As students of history, it is hard for us to believe that the economy and world of finance will skate through the historically rapid interest rate increases of the last two years without things eventually breaking.  The US is only three months clear of the last central bank rate hike, so the lagged effects of these hikes still need time to work their way through the system.  We would also point out that, despite the perception that the market should be off to the races when the Fed begins cutting, history is replete with examples to the contrary – the cuts often occur early in a bear market.  There are certainly instances of Fed easing being followed by rising stocks.  The point is that it isn’t the slam dunk many believe.

 

This has probably come across as an overly bearish commentary, so it’s important to point out the positives such as our economy’s resilience and the tremendous profitability of corporate America.  Profit margins, especially those of the large companies, have been incredibly impressive.  America remains the world’s economic superpower.  But we are trying to stay rational, and the mix of high valuations (especially in light of higher interest rates), the lagged effects of interest rate increases, still-elevated inflation, and ebullient sentiment we believe warrants caution.

 

Our goal is to outperform the market and our peers over a long period of time.  Some managers keep the pedal to the medal regardless of the backdrop, adjusting only after it has become obvious that things have changed and then racing everyone else to the door (thus having to sell into rapidly falling prices).  We try to be proactive, adjusting the risk profile of our portfolios based on prevailing conditions.  When we are being paid to take risk, such as in 2008 and 2020, we do so.  When the reward is less enticing, we pull in our horns.  This doesn’t mean we aren’t always on the lookout for new ideas – every year we find new ones – but we believe it’s important to respect the investment landscape.

 

Northern Ohio is home to perhaps the best amusement park for roller coasters in the world, Cedar Point.  (The analogy I’m working toward is probably not the one you’re expecting).  A typical roller coaster starts out by making a slow and steady ascent (click click click), with a fair amount of time passing before reaching the peak.  At that point, you can feel a release, no more clicking, and, with the support gone, your momentum is now carrying you over the peak and downward, picking up speed quickly.  The plunge to the bottom is much faster than the climb.  It has struck me that market action is often similar to this crank and release.  Stocks, especially today, driven by price-following strategies, tend to enjoy a seemingly inexorable steady rise before periodically plunging when conditions change.  The reason they plunge is that so many market participants are following the same strategy, thus causing them to all sell at the same time.  We prefer to stay above the fray, not trying to time the peak in a chart but rather judging stocks as businesses and incorporating our read of the world into our portfolio management.  We consider it an advantage that our strategy has become more rare.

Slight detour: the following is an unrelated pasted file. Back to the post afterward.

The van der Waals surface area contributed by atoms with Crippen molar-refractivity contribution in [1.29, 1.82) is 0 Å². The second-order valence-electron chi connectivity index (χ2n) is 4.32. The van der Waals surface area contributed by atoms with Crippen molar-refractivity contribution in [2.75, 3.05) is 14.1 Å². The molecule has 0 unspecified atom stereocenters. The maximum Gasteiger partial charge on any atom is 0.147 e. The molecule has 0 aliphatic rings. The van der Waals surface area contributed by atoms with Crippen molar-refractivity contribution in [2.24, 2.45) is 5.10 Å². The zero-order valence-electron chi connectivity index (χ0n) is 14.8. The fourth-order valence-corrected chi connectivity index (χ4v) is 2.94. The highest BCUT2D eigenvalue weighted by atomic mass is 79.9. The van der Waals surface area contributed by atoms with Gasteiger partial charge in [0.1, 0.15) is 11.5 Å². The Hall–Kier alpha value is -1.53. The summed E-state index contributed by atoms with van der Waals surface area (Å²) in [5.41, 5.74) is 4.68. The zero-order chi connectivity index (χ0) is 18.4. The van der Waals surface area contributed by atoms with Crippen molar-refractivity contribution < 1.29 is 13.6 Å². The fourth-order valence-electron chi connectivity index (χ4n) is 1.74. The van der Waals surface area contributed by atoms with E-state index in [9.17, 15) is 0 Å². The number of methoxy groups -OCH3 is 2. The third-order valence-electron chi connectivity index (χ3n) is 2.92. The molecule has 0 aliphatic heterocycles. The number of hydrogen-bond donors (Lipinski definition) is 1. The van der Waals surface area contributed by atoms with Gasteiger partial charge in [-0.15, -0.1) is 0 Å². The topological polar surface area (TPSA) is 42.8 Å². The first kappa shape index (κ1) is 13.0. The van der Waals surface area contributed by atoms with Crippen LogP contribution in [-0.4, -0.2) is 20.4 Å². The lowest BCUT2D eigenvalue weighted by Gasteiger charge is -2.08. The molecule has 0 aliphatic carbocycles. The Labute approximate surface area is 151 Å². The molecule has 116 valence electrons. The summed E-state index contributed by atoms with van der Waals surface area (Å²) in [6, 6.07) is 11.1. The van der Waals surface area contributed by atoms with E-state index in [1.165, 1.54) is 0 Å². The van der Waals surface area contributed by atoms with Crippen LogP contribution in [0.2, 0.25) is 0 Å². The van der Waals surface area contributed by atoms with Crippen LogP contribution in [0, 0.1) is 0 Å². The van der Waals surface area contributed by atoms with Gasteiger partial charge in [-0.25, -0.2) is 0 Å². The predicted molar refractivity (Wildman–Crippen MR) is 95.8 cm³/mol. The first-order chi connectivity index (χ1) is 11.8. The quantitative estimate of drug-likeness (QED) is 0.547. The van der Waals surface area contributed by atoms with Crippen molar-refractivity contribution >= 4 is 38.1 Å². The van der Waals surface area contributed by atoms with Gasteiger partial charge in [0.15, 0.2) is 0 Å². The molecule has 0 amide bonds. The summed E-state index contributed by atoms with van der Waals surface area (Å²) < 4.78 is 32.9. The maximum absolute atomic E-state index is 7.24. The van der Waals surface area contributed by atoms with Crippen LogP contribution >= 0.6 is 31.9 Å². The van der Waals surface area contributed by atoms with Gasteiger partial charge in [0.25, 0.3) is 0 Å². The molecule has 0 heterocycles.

We hope everyone had a great holiday season.

 

Best regards,

Mark Oelschlager, CFA  
President & Chief Investments Officer

Oelschlager Investments 

Total Return as of 12/31/23

Towpath Focus Fund

Russell 3000® Index

S&P 500® Index

*Annualized

Fund returns are net of fees.

Gross Expense Ratio: 1.12%Net Expense Ratio: 1.12% (Contractual until 3/31/2024)

Q4 2023

9.10%

12.06%

11.68%


Cumulative

Since 12/31/19 Inception

60.71%

54.48%

57.48%

1-Year

12.32%

25.93%

26.26%


Since 12/31/19 Inception*

12.59%

11.49%

12.03%

Total Return as of 12/31/23

Towpath Technology Fund

Morningstar Tech Category 

*Annualized

Fund returns are net of fees.

Gross Expense Ratio: 2.48%, Net Expense Ratio: 1.12% (Contractual until 3/31/2024)

Q4 2023

9.85%

16.40%


Cumulative

Since 12/31/20 Inception

30.34%

3.03%


1-Year

29.78%

43.32%


Since 12/31/20 Inception*

9.23%

1.00%